The postal code history of each person who responded to the CCHS Annual and Focus surveys was included in this linkage from 2000 to 2016 for each year that a postal code was available on the CRA files. Due to the nature of the data source, postal codes are not available for all CCHS respondents (e.g., non-tax filers do not have a postal code history) and due to the tax filing habits of Canadian, postal codes may not be available for all years for all respondents.
Canadian Cancer Registry
The Canadian Cancer Registry (CCR) is a national, dynamic, population-based registry that includes data collected and reported to Statistics Canada by the 13 Canadian Provincial and Territorial Cancer Registries (PTCRs). The person-oriented information provided by the PTCRs is compiled by Statistics Canada into a national dataset known as the CCR incidence tabulation master file (TMF), which includes information about each new primary cancer diagnosed among Canadian residents since 1992. However, cancer incidence data from Quebec are not part of the CCR after diagnosis year 2010 because the data have not been submitted to the CCR.
After the CCR incidence TMF has been validated, Statistics Canada applies the International Agency for Research on Cancer (IARC) rules6 for determining multiple primary tumours to facilitate comparability between provinces and territories. The resulting dataset is referred to as the IARC incidence TMF and it contains lower total case counts than the CCR incidence TMF. More information on the TMFs for cancer incidence is found in the CCR user guide—Diagnosis year 2016.
For this linkage project, the CCHS annual component and focus content files were linked to the CCR incidence TMF (1992 to 2016).
Census of Population
The Census of Population provides a detailed statistical portrait of the country every five years. All households in Canada are required to fill out the Census short form questionnaire which includes basic information about the people who usually live at that address such as their name, date of birth, sex, marital status and languages spoken, as well as the relationship between all the individuals living in the home. For more information on the variables included in the short form Census, analysts should consult the Census user documentation available from the RDC analyst. The short-form information from the 2011 and 2016 Censuses were included in this linkage to identify those who moved from living in the community to living in a nursing home or senior's residence.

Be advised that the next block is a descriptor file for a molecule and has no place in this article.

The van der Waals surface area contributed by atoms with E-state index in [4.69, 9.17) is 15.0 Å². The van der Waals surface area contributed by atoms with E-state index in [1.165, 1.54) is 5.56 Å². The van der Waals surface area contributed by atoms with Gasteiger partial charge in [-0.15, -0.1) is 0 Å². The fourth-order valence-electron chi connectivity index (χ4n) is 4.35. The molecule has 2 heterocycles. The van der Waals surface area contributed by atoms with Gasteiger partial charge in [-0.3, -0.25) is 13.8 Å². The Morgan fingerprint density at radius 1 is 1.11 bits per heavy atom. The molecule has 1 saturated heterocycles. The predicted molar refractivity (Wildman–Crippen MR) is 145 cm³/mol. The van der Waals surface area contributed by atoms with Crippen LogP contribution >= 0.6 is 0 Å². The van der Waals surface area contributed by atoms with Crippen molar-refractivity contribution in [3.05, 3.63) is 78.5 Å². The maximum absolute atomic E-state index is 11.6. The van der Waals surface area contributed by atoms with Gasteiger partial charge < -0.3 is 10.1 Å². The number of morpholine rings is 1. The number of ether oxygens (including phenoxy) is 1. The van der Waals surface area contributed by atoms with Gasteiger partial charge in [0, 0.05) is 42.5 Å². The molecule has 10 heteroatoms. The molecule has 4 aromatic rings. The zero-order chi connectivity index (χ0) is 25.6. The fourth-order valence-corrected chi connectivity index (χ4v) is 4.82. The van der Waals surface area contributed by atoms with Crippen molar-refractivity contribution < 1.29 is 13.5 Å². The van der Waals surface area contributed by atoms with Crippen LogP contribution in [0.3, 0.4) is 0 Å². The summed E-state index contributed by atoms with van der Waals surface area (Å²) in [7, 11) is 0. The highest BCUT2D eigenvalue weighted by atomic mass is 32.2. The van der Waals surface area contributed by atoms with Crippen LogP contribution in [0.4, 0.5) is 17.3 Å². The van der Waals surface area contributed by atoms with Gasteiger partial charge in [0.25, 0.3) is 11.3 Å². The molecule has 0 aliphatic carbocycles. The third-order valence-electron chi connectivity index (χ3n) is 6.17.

T1 Family File
The Annual Income Estimates for Census Families and Individuals (T1 Family File or T1FF) is a file that was created to allow the development and dissemination of annual small area socio-economic data for Canadians and their families. It is derived primarily from income tax returns which are provided to Statistics Canada by the CRA. The T1FF contains information on sources of income (from T1 tax filers or those receiving the CCB) and some demographic indicators which are derived from both the tax filers and non-tax filers (e.g., non-tax filing spouse, children, etc.). Personal identifiers from the T1PMF are used to link to the T1FF to create the analytical files specific to each project. For this project T1FF information from 1993 to 2017 were linked to the CCHS annual component and focus content files.
File structure, layout
All variables from the CCHS Annual and Focus Content surveys share files are available for analysis. Please see appropriate documents and data dictionaries.